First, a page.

Genene Jones: Baby Killer
Her Own Special Shift
The first child she picked up had a fatal intestinal condition, and when he died shortly after surgery, she went berserk. She brought a stool into the cubicle where the body lay and sat staring at it. The other nurses could not understand her behavior. She hadn't even known the child and had barely been around him, so why the excessive grief?
It soon became clear to associates that Genene liked to feel needed, and she would often spend long hours on the ward during her three to 11 p.m. shift, insisting that her attention was important to a certain patient. However, she skipped classes on the proper handling of drugs and in her first year made eight separate nursing errors, including while dispensing medication. She sometimes developed a dependency on sick children, so she would refuse specific orders because she wanted to do what was "best" for the child.
While there were sufficient grounds for dismissal, including coming in one night drunk, the head nurse Pat Belko liked and protected her, which gave Jones a feeling of invincibility. She never liked to admit any mistakes, and now she had someone in power to back her up. She tried to bully new nurses into looking to her for help, and more than one nurse transferred out of the unit to get away from her.
As she took charge, Genene grew more arrogant, aggressive and foul-mouthed. She liked to talk about her sexual conquests, both past and future. Not many people liked her. She would make harrowing predictions about which baby was going to die, which upset the new nurses she was training.
Then a new doctor came to the ward, James Robotham. Hired as the medical director of the pediatric intensive care unit, he took more responsibility for patients than other doctors had, and that meant edging out the nurses. He also made them more accountable, which didn't sit well with them. All except for Genene, who welcomed the opportunity to bring more problems to someone's attention — because that meant attention for her.
Her other means for getting noticed was to go to outpatient clinics for minor physical complaints of her own, which Elkind says she did 30 times in just over two years. Although she was never officially diagnosed, she may have been suffering from a form of Munchausen Syndrome, in which people become "hospital hoboes" to get attention from caring staff that they feel they missed out on as children. Even when Genene wasn't at some county clinic, she was complaining about her health and seeking some leverage with it. One physician said her problems were psychosomatic.
In 1981, Jones demanded to be put in charge of the sickest patients. That placed her close to those who died. She seemed to thrive on the excitement of an emergency and even on grief when a child didn't make it. While she prepared a body, she would sing to it and she always wanted to take the corpse to the morgue. This routine was a regular procession, with a security guard walking ahead of her to close patients' doors. Genene often cried as she performed this task, but then again, it did seem as if she liked to cry.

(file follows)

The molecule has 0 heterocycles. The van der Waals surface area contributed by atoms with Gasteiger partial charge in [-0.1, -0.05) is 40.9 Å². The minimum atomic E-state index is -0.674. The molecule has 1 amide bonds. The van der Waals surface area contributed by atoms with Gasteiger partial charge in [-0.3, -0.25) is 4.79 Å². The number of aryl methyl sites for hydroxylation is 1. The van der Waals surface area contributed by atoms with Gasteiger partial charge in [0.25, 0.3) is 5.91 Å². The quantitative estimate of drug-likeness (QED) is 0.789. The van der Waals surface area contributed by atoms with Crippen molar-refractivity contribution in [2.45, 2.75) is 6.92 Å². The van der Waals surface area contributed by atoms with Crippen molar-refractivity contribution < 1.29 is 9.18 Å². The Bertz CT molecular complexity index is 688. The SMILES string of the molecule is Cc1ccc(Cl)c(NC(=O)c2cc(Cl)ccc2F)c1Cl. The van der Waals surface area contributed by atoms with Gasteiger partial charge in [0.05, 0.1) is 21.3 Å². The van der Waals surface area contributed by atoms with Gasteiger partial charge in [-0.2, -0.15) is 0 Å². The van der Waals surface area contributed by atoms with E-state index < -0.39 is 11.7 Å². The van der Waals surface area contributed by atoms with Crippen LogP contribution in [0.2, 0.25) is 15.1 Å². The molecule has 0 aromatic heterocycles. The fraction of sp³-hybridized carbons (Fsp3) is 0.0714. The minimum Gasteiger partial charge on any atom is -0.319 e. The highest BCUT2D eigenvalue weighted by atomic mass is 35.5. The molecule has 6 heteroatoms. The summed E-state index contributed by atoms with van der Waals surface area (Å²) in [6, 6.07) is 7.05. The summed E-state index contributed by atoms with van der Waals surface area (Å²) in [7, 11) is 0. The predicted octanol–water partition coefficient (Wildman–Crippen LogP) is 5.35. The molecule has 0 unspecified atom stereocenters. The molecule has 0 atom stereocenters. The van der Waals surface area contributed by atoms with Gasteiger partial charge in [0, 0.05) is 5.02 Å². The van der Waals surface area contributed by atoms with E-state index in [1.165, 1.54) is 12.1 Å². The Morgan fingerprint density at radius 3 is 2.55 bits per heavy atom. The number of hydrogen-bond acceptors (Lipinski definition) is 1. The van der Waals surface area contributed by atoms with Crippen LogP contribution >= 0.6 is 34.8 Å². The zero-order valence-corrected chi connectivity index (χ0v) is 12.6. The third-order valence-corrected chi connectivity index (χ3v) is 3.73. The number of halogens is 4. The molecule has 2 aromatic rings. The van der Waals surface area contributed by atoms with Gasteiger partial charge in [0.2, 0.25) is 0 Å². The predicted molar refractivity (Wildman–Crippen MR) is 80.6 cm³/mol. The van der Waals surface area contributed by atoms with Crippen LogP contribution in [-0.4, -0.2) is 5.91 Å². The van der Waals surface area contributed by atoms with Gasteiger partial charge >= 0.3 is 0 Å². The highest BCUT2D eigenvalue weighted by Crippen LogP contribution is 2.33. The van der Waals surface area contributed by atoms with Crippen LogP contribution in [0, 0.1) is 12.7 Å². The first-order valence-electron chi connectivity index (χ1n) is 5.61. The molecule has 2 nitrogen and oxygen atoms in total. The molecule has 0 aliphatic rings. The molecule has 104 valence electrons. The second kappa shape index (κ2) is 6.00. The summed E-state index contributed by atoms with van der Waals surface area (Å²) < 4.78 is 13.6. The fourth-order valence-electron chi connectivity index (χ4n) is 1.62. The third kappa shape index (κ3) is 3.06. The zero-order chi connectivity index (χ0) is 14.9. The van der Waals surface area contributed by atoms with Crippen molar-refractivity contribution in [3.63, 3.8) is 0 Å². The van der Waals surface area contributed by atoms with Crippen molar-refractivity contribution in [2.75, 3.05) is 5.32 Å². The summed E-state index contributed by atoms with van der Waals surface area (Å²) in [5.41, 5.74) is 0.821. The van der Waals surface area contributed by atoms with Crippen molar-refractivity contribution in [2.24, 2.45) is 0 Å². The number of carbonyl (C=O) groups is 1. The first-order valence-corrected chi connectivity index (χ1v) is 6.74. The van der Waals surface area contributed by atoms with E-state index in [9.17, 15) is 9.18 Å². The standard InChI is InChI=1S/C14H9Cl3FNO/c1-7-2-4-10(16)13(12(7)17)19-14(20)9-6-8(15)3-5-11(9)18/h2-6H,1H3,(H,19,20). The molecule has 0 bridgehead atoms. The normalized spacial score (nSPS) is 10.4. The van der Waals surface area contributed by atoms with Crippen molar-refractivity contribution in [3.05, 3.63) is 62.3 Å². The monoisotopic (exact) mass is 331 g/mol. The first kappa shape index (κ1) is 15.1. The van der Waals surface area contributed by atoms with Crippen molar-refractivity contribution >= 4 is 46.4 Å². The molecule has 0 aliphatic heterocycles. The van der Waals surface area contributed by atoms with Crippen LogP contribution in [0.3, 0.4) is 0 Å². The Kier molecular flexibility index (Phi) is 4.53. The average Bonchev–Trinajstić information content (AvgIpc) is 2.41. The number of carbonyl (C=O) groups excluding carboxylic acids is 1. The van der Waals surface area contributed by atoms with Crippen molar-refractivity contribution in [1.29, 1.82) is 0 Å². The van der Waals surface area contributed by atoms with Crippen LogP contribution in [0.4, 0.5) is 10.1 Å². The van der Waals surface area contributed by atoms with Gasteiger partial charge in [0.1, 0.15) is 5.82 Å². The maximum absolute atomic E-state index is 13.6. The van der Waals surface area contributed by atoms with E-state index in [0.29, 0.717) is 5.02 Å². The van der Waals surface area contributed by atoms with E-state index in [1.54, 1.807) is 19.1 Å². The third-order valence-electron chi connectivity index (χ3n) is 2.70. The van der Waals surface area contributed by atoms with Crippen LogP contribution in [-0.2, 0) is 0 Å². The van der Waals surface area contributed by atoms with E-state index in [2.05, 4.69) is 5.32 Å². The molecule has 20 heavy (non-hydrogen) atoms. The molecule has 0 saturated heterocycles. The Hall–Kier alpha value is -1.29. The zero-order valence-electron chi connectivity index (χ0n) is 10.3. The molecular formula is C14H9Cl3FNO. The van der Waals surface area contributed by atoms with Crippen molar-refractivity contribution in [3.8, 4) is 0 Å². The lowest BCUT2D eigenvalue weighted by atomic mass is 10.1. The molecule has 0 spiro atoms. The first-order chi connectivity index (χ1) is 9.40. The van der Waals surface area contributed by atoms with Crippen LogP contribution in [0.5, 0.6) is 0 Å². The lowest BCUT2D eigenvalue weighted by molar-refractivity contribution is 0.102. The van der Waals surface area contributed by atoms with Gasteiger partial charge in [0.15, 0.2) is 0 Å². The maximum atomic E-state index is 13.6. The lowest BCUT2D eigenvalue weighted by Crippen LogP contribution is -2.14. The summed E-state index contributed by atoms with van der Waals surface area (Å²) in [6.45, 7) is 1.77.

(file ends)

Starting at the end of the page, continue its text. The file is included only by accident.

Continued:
No one seemed concerned that many medications were freely available on that ward in an unlocked cabinet — not until later. Nor did they give any thought to the fact that the hospital where Genene had last worked had not given a reason for her dismissal. No one followed up, although Genene was placed in a role of significant responsibility. Her special talent, Elkind points out, was putting intravenous tubes into veins. She requested special seminars handling certain drugs and asked many questions. People were impressed by how much she wanted to learn.
It eventually became clear to everyone that children were dying in this unit from problems that shouldn't have been fatal. Davis claims there was one two-week period where seven children died. The need for resuscitation suddenly seemed constant — but only when Genene was around. Those in the most critical condition were all under her care. There was no denying the excitement that an emergency situation engendered, and Genene even commented on several occasions that it was "an incredible experience." One child had a seizure three days in a row, but only on her shift.
"They're going to start thinking I'm the Death Nurse," Jones quipped one day. In fact, some of the staff called her on-duty hours the Death Shift, based on the many resuscitations that were going on during the hours she was there — and the many deaths.
She even seemed to enjoy calling parents to let them know about their child's death and to commiserate. If a baby's health was bad, she would announce to the other nurses, "Tonight is the night." If a child was near death, she always took a special interest. She clearly wanted to be there when it happened.
While rumors were passed around that Genene was doing something to these children, Pat Belko defended her. It was just gossip from nurses who were jealous of her competence. She refused to listen.
Then a baby named Jose Antonio Flores, six months old, came in with some common childhood symptoms: fever, vomiting and diarrhea. While in Genene's care, he developed unexplained seizures and went into cardiac arrest.